The B.C. Cetacean Sightings Network has a diverse array of observers, from float plane pilots to ship captains to owners of waterfront property. The Network is also fortunate to receive support from a number of research and conservation organizations along the B.C. coast, who contribute their invaluable sightings of cetaceans (whales, dolphins and porpoises) and sea turtles, often from remote locations. Lauren Portner, a frequent reporter to the Network, shares her experience collecting sightings data through her work with the Salmon Coast Field Station:
Summer of 2009. The season that opened my eyes to the wonders of the British Columbia coast and the Broughton Archipelago, a cluster of islands between northern Vancouver Island and the B.C. mainland. That season was the first of many spent on the water observing the marine mammals of the area and the natural world around me. My appreciation for these animals has only grown since then.
Echo Bay, a small community that sits on the northwest side of Gilford Island in the Archipelago, is home to (among other things) Salmon Coast Field Station Society. Founded in 2006, Salmon Coast is the former residence and field station of Hon. PhD Alexandra Morton, a biologist currently known for her work pertaining to viruses found in wild salmon. Today, the Station is well known for generating ground-breaking research and scientific literature relating to open net Atlantic salmon farms and their relationship with the wild Pacific salmon that travel past these farms on their annual migrations.
The evolution of Salmon Coast’s current research focus began with Morton’s observation and cataloging of the northern resident killer whales (Orcinus orca) that frequented Echo Bay and the surrounding areas in the early 1980s. For this reason, the Station’s history as an institution is rooted in the sighting and reporting of cetaceans and other marine mammals off the B.C. coast. As a researcher who has returned seasonally to work out of Salmon Coast for the last 8 seasons, I’ve been privileged to witness exciting events such as the rebound of the humpback population and the return of the sea otter to inside waters. I’ve been fortunate to have so many truly awesome cetacean encounters over the years. Everything from Bigg’s (transient) killer whales successfully hunting Dall’s porpoise to humpback whales (Megaptera novaeangliae) trap feeding, a behavior that has only been documented around the northern end of Vancouver Island.
In recent memory, the most powerful encounter I’ve had involved members of the northern resident killer whale population in and around Blackfish Sound and Blackney Passage. With the engine of our Station boat, Big Yin, turned off, we drifted at the northwestern entrance to Blackney Pass. A group of approximately 30 killer whales headed our way and surrounded us on all sides, passing at comfortable distances from our boat, spread out from one side of the channel to the other. To drift in the clearing fog surrounded by members of the A23 and A25 matrilines, watching them surface, hearing them breathe and eventually seeing them disappear was incredibly moving. It was an encounter that few people are fortunate enough to have. I count myself eternally grateful for sightings such as these.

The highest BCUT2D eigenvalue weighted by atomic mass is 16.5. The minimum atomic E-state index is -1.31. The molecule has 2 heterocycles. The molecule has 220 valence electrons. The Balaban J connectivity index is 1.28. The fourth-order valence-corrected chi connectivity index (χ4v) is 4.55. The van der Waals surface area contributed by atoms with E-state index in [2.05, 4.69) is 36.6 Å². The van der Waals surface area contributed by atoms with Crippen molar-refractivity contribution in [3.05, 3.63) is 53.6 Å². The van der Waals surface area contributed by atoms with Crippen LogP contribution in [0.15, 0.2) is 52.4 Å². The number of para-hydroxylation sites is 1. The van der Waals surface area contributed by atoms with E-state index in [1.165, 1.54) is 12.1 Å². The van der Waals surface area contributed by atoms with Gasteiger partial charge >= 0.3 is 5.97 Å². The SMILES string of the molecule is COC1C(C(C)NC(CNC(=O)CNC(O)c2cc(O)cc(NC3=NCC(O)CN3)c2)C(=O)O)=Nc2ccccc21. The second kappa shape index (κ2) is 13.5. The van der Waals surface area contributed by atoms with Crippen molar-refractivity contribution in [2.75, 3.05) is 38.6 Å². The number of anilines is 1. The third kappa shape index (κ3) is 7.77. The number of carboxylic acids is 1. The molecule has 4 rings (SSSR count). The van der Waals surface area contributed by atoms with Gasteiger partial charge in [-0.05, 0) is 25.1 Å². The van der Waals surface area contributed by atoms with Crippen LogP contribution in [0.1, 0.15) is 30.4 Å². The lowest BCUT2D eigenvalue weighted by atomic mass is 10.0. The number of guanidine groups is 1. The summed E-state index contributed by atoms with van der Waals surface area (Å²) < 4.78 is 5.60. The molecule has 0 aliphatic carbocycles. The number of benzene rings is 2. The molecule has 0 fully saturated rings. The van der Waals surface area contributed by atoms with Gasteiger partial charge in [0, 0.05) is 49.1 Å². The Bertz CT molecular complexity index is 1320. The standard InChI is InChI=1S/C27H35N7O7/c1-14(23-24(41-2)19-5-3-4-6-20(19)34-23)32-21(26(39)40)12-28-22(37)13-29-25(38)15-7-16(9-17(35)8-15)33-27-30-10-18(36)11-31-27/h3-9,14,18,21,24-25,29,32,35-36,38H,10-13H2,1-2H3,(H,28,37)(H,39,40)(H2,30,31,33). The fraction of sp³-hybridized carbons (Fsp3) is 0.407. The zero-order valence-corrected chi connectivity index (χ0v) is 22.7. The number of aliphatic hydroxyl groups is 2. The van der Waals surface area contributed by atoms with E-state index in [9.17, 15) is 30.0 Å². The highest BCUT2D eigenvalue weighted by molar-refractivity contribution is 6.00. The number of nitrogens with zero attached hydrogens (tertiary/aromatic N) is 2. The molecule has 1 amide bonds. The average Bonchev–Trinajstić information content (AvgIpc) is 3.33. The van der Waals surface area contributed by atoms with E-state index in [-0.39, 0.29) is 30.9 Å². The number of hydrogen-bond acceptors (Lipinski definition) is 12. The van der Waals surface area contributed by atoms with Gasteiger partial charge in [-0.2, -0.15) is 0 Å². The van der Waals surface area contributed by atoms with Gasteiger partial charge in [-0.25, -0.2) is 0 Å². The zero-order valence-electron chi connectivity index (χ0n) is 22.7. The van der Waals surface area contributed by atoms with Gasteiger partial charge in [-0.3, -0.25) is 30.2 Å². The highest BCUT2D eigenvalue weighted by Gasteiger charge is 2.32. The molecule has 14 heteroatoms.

Salmon Coast has played a vital role in documenting cetacean sightings throughout the Broughton Archipelago, Johnstone Strait, Queen Charlotte Strait and Blackfish Sound. The research teams based out of the Station cover a large expanse of water, which allows for hundreds of sightings and reports each year. As well as reporting the location, species and numbers of these animals, in recent years, the station has supported the north island whale research community by taking photos that allow for identification of individual orcas and humpbacks while also noting their behaviour. With the expertise of members of the Marine Education & Research Society (MERS), the identification of specific individuals lends detailed and pertinent information to the sightings that are reported by the Station and its researchers.
The B.C. Cetaceans Sightings Network is a valuable branch of the Vancouver Aquarium that supports citizen scientists all along this coast. With its WhaleReport App, available for iOS and Android devices, it’s easy and straightforward to report cetacean sightings. If the traditional route of recording on paper is more in your wheelhouse, the Network can provide logbooks that are submitted at the end of each year.
For more information about the Marine Education & Research Society (MERS), visit their website at http://mersociety.org/.
Blog by Lauren Portner